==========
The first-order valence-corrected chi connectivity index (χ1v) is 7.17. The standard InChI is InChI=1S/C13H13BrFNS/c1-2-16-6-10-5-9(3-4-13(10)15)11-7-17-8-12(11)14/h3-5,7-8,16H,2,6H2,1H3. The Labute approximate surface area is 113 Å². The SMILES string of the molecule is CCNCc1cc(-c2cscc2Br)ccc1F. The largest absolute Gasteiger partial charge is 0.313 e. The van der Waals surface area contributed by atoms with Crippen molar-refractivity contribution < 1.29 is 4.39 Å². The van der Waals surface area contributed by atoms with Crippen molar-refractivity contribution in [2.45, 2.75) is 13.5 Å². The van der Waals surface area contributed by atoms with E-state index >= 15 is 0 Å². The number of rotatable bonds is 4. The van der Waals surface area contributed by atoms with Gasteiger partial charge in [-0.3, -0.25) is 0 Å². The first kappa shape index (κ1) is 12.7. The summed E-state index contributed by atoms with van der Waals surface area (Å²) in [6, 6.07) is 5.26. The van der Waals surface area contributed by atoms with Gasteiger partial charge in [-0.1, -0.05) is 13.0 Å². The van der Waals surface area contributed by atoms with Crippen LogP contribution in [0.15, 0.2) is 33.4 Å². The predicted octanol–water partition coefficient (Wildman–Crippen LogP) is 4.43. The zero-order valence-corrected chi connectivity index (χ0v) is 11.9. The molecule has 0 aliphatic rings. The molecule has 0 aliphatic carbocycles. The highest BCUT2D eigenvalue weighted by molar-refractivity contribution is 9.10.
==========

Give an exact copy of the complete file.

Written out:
The first-order valence-corrected chi connectivity index (χ1v) is 7.17. The standard InChI is InChI=1S/C13H13BrFNS/c1-2-16-6-10-5-9(3-4-13(10)15)11-7-17-8-12(11)14/h3-5,7-8,16H,2,6H2,1H3. The Labute approximate surface area is 113 Å². The SMILES string of the molecule is CCNCc1cc(-c2cscc2Br)ccc1F. The largest absolute Gasteiger partial charge is 0.313 e. The van der Waals surface area contributed by atoms with Crippen molar-refractivity contribution < 1.29 is 4.39 Å². The van der Waals surface area contributed by atoms with Crippen molar-refractivity contribution in [2.45, 2.75) is 13.5 Å². The van der Waals surface area contributed by atoms with E-state index >= 15 is 0 Å². The number of rotatable bonds is 4. The van der Waals surface area contributed by atoms with Gasteiger partial charge in [-0.3, -0.25) is 0 Å². The first kappa shape index (κ1) is 12.7. The summed E-state index contributed by atoms with van der Waals surface area (Å²) in [6, 6.07) is 5.26. The van der Waals surface area contributed by atoms with Gasteiger partial charge in [-0.1, -0.05) is 13.0 Å². The van der Waals surface area contributed by atoms with Crippen LogP contribution in [0.15, 0.2) is 33.4 Å². The predicted octanol–water partition coefficient (Wildman–Crippen LogP) is 4.43. The zero-order valence-corrected chi connectivity index (χ0v) is 11.9. The molecule has 0 aliphatic rings. The molecule has 0 aliphatic carbocycles. The highest BCUT2D eigenvalue weighted by molar-refractivity contribution is 9.10.